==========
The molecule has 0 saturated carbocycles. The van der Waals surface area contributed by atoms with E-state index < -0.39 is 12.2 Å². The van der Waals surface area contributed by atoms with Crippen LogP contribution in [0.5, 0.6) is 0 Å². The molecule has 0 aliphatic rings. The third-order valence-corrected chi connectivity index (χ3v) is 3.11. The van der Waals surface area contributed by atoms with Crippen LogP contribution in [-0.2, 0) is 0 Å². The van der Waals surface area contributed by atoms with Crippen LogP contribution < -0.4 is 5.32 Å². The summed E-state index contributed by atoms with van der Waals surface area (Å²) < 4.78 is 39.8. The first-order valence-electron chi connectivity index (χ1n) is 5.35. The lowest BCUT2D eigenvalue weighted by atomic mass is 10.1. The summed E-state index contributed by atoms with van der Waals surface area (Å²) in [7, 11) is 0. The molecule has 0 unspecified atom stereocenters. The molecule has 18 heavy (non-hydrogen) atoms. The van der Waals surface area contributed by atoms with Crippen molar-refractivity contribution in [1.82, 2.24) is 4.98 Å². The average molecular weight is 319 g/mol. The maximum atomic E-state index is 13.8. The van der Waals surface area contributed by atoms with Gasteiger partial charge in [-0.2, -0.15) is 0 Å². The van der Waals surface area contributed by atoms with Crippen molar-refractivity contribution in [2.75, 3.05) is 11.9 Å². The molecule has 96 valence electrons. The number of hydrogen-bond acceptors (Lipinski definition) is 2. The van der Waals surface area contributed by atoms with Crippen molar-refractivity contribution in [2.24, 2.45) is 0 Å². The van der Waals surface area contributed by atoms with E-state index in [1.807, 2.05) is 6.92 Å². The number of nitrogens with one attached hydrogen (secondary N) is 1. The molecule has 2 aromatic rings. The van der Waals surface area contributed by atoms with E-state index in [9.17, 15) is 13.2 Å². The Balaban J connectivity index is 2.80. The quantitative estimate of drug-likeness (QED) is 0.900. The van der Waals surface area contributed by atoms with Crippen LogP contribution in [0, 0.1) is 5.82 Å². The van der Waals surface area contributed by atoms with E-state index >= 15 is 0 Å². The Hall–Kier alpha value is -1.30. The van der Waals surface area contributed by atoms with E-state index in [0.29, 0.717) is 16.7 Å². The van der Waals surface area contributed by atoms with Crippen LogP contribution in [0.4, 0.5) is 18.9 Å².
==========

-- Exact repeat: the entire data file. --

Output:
The molecule has 0 saturated carbocycles. The van der Waals surface area contributed by atoms with E-state index < -0.39 is 12.2 Å². The van der Waals surface area contributed by atoms with Crippen LogP contribution in [0.5, 0.6) is 0 Å². The molecule has 0 aliphatic rings. The third-order valence-corrected chi connectivity index (χ3v) is 3.11. The van der Waals surface area contributed by atoms with Crippen LogP contribution in [-0.2, 0) is 0 Å². The van der Waals surface area contributed by atoms with Crippen LogP contribution < -0.4 is 5.32 Å². The summed E-state index contributed by atoms with van der Waals surface area (Å²) < 4.78 is 39.8. The first-order valence-electron chi connectivity index (χ1n) is 5.35. The lowest BCUT2D eigenvalue weighted by atomic mass is 10.1. The summed E-state index contributed by atoms with van der Waals surface area (Å²) in [7, 11) is 0. The molecule has 0 unspecified atom stereocenters. The molecule has 18 heavy (non-hydrogen) atoms. The van der Waals surface area contributed by atoms with Crippen molar-refractivity contribution in [1.82, 2.24) is 4.98 Å². The average molecular weight is 319 g/mol. The maximum atomic E-state index is 13.8. The van der Waals surface area contributed by atoms with Gasteiger partial charge in [-0.2, -0.15) is 0 Å². The van der Waals surface area contributed by atoms with Crippen molar-refractivity contribution in [2.75, 3.05) is 11.9 Å². The molecule has 96 valence electrons. The number of hydrogen-bond acceptors (Lipinski definition) is 2. The van der Waals surface area contributed by atoms with Crippen molar-refractivity contribution in [2.24, 2.45) is 0 Å². The van der Waals surface area contributed by atoms with E-state index in [1.807, 2.05) is 6.92 Å². The number of nitrogens with one attached hydrogen (secondary N) is 1. The molecule has 2 aromatic rings. The van der Waals surface area contributed by atoms with E-state index in [9.17, 15) is 13.2 Å². The Balaban J connectivity index is 2.80. The quantitative estimate of drug-likeness (QED) is 0.900. The van der Waals surface area contributed by atoms with Crippen LogP contribution in [0, 0.1) is 5.82 Å². The van der Waals surface area contributed by atoms with E-state index >= 15 is 0 Å². The Hall–Kier alpha value is -1.30. The van der Waals surface area contributed by atoms with E-state index in [0.29, 0.717) is 16.7 Å². The van der Waals surface area contributed by atoms with Crippen LogP contribution in [0.4, 0.5) is 18.9 Å².